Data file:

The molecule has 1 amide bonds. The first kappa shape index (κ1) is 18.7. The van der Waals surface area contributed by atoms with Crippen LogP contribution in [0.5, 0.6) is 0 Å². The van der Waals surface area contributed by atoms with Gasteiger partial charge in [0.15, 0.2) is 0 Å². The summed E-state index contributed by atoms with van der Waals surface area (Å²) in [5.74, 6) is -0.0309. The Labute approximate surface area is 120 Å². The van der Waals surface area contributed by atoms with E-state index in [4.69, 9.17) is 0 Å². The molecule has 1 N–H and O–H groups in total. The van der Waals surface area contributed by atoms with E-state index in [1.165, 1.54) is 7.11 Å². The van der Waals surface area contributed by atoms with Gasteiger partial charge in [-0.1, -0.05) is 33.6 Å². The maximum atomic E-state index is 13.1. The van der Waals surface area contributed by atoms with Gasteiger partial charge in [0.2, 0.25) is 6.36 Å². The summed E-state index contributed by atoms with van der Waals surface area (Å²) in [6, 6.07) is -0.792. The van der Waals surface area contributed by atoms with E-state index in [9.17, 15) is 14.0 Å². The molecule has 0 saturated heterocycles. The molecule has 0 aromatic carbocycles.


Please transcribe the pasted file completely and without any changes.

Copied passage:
The molecule has 1 amide bonds. The first kappa shape index (κ1) is 18.7. The van der Waals surface area contributed by atoms with Crippen LogP contribution in [0.5, 0.6) is 0 Å². The van der Waals surface area contributed by atoms with Gasteiger partial charge in [0.15, 0.2) is 0 Å². The summed E-state index contributed by atoms with van der Waals surface area (Å²) in [5.74, 6) is -0.0309. The Labute approximate surface area is 120 Å². The van der Waals surface area contributed by atoms with E-state index in [4.69, 9.17) is 0 Å². The molecule has 1 N–H and O–H groups in total. The van der Waals surface area contributed by atoms with E-state index in [1.165, 1.54) is 7.11 Å². The van der Waals surface area contributed by atoms with Gasteiger partial charge in [-0.1, -0.05) is 33.6 Å². The maximum atomic E-state index is 13.1. The van der Waals surface area contributed by atoms with Gasteiger partial charge in [0.2, 0.25) is 6.36 Å². The summed E-state index contributed by atoms with van der Waals surface area (Å²) in [6, 6.07) is -0.792. The van der Waals surface area contributed by atoms with E-state index in [9.17, 15) is 14.0 Å². The molecule has 0 saturated heterocycles. The molecule has 0 aromatic carbocycles.